Lynn Shelton made quite the impression in 2009 with her second feature film, “Humpday,” the story of two straight guys and life-long friends (filmmaker and actors Mark Duplass and Josh Leonard) who decide to shoot and enter a porn film festival with a project that stars themselves (and only themselves). The film received huge buzz in its Sundance debut, and then went on to numerous festivals and events including Cannes, Edinburgh, Provincetown, Seattle, and Los Angeles. It’s now been nominated for the John Cassevetes Award at the Film Independent Spirit Awards, where Shelton won the Someone to Watch Award last year for “My Effortless Brilliance.” indieWIRE contacted Shelton to discuss her career, “Humpday”‘s development, and the joy of an Indie Spirit nod.
Shelton on her background and how “Humpday” developed…
I’m 44 and live in Seattle, WA which is where I also grew up. I spent the Nineties living in NYC, first doing acting – mostly at downtown performance spaces -before turning my creative energies to photography and experimental film. (Instead of going to film school, I got an MFA in Photography and Related Media from the School of Visual Arts.) In 1999, I returned to Seattle, eight months pregnant, to be near family. I started gigging locally on a lot of narrative work as an editor, and that’s when I really got the bug to direct features.
“Humpday” was essentially built around the actors. I first pitched the concept to Mark Duplass, who then suggested that Joshua Leonard would make a great co-star, and the three of us collaborated together for a while to fill out the characters and the storyline, until I realized that there were gaping holes in the script because we needed the input of whichever actress would be playing the role of “Anna” (the wife of Mark’s character, “Ben”) before we could write those scenes that she was in. So Alycia Delmore was invited into the mix. It was a very organic, intimate, collaborative way of working. And that approach extended onto the set where each highly-valued member of the small crew (Ben Kasulke as DP, Vinny Smith on Sound/Music, and Jasminka Vukcevic as Production Designer) were invited to be heavily involved in the act of creating the movie.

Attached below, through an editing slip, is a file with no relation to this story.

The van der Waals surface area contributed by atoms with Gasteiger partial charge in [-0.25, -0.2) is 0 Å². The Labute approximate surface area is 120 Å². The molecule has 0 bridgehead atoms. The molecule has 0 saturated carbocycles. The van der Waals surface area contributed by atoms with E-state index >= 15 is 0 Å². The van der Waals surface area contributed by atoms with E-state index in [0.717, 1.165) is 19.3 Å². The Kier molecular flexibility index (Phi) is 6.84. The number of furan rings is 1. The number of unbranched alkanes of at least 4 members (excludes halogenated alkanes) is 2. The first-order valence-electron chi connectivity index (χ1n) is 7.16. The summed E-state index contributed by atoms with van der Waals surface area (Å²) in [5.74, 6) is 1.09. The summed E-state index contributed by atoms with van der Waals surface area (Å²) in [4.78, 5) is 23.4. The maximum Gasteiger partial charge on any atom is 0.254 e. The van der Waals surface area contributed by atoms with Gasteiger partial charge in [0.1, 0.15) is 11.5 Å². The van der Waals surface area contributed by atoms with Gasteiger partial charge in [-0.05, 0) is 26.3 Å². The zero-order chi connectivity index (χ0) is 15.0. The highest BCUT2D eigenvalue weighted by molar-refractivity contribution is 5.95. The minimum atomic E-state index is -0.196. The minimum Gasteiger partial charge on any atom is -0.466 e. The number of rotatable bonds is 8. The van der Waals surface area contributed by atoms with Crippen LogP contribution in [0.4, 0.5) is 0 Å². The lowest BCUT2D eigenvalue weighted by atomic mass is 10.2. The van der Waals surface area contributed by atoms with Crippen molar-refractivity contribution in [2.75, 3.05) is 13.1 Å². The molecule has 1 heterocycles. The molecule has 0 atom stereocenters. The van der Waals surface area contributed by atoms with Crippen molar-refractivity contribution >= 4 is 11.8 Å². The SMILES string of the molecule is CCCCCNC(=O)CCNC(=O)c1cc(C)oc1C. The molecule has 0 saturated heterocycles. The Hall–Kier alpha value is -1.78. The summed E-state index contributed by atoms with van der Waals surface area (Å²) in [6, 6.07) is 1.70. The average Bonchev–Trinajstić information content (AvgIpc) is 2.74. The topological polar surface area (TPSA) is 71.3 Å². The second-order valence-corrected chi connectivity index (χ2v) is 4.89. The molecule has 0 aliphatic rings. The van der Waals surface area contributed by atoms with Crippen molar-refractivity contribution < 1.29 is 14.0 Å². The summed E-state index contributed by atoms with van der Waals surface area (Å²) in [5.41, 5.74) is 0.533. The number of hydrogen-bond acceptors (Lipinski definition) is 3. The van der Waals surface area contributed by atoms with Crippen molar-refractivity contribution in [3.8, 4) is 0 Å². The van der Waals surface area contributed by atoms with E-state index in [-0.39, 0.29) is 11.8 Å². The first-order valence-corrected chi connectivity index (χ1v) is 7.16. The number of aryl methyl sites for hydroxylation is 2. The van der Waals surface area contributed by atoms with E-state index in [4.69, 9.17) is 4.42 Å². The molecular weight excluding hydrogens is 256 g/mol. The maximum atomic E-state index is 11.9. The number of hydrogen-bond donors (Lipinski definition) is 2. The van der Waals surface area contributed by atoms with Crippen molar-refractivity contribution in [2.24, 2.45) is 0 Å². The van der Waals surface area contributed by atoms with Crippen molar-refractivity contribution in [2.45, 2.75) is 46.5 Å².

In addition to a very scaled back set, we lit the room 360 degrees so we could point the two cameras almost anywhere, and then the actors improvised off of a structured outline. We shot the whole thing in order, and digitally, so that the takes could be as long as they needed to be. The true, final script got written in the edit room. (I credit the beautiful, redemptive art of editing as being the reason I can work this way effectively; both because of my background as an editor as well as because of having such an incredible ally in the edit room: Mr. Nat Sanders, whom everyone should hire immediately–along with all my other amazing collaborators.)
Shelton on the challenges of making “Humpday”…
Pulling together a feature on a shoestring budget is always a challenge. But ‘Humpday’ was designed to be affordable. For instance, more things unfold across a smaller number of scenes and we had a total of only four locations. I specifically incorporated resources that I either had at my disposal or that I instinctively knew I’d be able to access with relative ease, cutting all the expensive stuff out of the film entirely (explosions, car crashes, gun battles, etc.) It doesn’t work for every kind of movie, but for a small-scale, character-based story, set in a domestic sphere like this one, a smaller-scale set and a lower budget can actually be your friends.
Shelton on what the Indie Spirit Awards mean to her…
The Independent Spirit Awards mean an enormous amount to me. Receiving the “Acura Someone to Watch” award last year honestly meant more to me than getting into Sundance for the first time. It’s so incredibly difficult to make independent films… the fact that this distinguished event exists to celebrate that hard work is really really awesome.
Shelton on her favorite indies of 2009…
There were a lot of films that blew me away in 2009 but “The Hurt Locker” tops the list for me. Absolutely perfect filmmaking.
…and future projects…
I’m honored to be working with Anne Carey and Ted Hope on a project that I’m super excited about – the movie version of Joshua Ferris’ best-selling novel “Then We Came To An End” – and I have a couple of other projects coming down the pipeline as well…
This is part of a series of profiles and interviews that indieWIRE will be publishing in the days leading up to the 2010 Film Independent Spirit Awards that profiles nominees in the Best First Feature and John Cassavetes Award categories. Previous editions include:
Spirits 2010 | “Crazy Heart” Director Scott Cooper: “Truly independent in spirit.”
Spirits 2010 | Tom Ford: “I have always been obsessed by film.”
Spirits 2010 |”Zero Bridge”‘s Tariq Tapa: “We were starting from ground zero every day”
Spirits 2010 | “Paranormal”‘s Peli: “The film had to have the look and feel of authentic home video”
Spirits 2010 | “New Year”‘s Tom Quinn: “This incredible honor is exhilarating and a total thrill.”
Spirits 2010 | “Practice”‘s Alvarez: “Everyone who worked on the film should feel like they own it.”